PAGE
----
|The bright yellow pollen of a Mallow flower.|
|An insect rests on a California Poppy.|
|A Centris female, with full pollen loads (success!)|
From the plant’s point of view, female bees are a bit of a conundrum. They represent the best transporters of precious pollen grains—they are the most likely pollinators to visit consecutive flowers of the same species, and they move quickly, therefore shuffling a large number of pollen grains between flowers every day. At the same time, they are thieves, and the majority of pollen handled by female bees is lost to the flowers. As a result, flowers have had to evolve devious ways of manipulating bees—encouraging them to visit, but hurrying them on their way before they’ve done too much damage.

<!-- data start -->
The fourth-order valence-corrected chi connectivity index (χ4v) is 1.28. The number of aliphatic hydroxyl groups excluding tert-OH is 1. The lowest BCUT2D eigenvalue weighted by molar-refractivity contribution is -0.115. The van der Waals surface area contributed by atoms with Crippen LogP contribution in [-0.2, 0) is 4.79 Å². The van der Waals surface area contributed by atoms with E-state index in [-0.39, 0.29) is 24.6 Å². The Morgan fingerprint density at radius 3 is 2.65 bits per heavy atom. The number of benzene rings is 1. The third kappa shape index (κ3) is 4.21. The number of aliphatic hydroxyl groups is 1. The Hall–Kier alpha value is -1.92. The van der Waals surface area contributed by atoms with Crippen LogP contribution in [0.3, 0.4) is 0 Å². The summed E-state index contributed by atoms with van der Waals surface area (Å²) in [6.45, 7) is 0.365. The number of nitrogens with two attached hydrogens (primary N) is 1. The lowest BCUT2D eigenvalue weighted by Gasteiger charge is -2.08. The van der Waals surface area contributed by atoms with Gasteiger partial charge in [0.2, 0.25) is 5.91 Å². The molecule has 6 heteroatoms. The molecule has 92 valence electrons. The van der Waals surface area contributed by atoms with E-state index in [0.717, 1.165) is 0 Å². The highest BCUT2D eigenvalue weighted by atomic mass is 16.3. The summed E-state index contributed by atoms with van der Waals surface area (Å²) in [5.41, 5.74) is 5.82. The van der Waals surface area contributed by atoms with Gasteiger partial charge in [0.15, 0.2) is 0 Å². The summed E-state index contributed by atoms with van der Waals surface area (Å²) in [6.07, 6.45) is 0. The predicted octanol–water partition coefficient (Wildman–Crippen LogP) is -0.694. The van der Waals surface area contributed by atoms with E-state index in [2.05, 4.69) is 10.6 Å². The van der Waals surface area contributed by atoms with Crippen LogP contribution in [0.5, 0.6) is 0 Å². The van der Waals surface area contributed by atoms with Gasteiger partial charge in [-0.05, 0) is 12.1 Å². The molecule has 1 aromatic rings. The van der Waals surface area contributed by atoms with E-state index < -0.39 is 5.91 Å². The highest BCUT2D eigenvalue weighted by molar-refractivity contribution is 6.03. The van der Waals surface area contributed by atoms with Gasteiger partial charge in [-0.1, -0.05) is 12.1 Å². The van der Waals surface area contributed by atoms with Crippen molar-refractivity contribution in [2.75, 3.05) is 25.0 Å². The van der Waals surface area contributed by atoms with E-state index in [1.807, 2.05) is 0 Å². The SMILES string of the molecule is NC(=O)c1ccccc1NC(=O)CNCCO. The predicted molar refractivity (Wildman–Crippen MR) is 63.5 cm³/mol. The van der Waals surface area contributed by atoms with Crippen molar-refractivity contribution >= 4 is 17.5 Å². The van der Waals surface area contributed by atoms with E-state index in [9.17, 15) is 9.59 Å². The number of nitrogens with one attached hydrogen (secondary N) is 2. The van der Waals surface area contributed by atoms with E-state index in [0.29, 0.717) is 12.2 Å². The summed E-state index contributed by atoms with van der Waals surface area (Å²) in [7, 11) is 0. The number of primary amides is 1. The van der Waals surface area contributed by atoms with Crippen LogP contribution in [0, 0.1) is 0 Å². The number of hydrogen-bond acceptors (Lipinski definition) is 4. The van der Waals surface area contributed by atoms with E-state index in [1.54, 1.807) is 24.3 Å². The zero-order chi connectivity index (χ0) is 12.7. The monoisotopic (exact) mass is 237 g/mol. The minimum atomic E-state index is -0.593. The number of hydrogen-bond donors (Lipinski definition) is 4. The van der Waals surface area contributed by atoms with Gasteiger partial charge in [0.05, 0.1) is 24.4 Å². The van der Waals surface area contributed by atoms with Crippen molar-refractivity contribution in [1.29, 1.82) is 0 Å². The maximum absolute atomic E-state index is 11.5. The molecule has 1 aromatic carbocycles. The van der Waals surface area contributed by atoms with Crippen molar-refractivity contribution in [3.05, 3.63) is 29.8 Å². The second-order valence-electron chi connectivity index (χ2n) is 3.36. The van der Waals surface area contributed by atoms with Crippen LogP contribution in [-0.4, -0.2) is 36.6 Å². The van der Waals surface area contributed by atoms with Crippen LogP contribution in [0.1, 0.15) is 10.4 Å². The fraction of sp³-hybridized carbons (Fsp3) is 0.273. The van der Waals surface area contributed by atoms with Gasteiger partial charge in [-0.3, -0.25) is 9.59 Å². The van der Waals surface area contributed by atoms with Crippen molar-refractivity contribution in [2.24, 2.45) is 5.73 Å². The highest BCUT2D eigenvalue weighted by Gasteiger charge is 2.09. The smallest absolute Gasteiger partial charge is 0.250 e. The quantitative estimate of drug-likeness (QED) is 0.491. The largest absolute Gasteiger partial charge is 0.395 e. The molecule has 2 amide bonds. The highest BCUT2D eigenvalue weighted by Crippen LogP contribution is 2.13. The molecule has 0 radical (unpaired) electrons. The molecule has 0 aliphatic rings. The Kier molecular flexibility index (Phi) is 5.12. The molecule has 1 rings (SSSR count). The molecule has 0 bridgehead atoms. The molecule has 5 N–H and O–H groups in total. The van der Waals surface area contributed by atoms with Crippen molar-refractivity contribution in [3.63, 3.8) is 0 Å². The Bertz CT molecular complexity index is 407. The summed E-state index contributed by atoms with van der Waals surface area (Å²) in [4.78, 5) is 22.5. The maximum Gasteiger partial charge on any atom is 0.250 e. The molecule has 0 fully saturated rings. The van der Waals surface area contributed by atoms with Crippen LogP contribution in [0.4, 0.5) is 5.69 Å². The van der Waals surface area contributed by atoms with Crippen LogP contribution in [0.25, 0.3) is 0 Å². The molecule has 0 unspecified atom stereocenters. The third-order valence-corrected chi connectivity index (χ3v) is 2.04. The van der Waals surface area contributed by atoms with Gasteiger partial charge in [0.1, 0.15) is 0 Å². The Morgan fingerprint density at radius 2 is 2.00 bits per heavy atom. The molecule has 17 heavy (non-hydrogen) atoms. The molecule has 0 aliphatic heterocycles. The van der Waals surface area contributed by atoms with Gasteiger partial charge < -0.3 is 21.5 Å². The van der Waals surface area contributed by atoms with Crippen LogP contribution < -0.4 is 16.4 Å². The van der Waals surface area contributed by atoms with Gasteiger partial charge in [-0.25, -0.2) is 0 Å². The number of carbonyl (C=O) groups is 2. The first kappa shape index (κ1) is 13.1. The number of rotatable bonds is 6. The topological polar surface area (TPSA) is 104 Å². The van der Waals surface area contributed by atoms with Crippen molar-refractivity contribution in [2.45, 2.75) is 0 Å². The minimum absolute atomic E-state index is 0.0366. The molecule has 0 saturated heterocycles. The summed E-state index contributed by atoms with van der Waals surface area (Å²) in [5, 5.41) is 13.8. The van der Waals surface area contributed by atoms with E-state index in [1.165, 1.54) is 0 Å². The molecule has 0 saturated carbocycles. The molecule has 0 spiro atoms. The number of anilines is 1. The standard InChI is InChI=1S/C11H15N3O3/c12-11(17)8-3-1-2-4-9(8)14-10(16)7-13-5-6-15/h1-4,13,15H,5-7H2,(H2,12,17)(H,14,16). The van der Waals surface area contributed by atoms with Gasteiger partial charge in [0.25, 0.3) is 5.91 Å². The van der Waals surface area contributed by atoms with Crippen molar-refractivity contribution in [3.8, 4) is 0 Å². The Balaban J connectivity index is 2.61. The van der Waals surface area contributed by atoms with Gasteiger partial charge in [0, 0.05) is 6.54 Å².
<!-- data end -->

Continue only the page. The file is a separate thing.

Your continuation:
|The many colors, shapes, and scents of|
flowers are meant to draw in
|A Xylocopa steals nectar from a flower whose corolla is too|
narrow for its burly body.
Are bees important pollinators? No doubt. Perhaps THE most important, from the point of view of the majority of the world's flowers. Nonetheless, their services come at a hefty price to the flower, seen most clearly in the amazing variety of shapes, colors, and scents on display in any flower patch.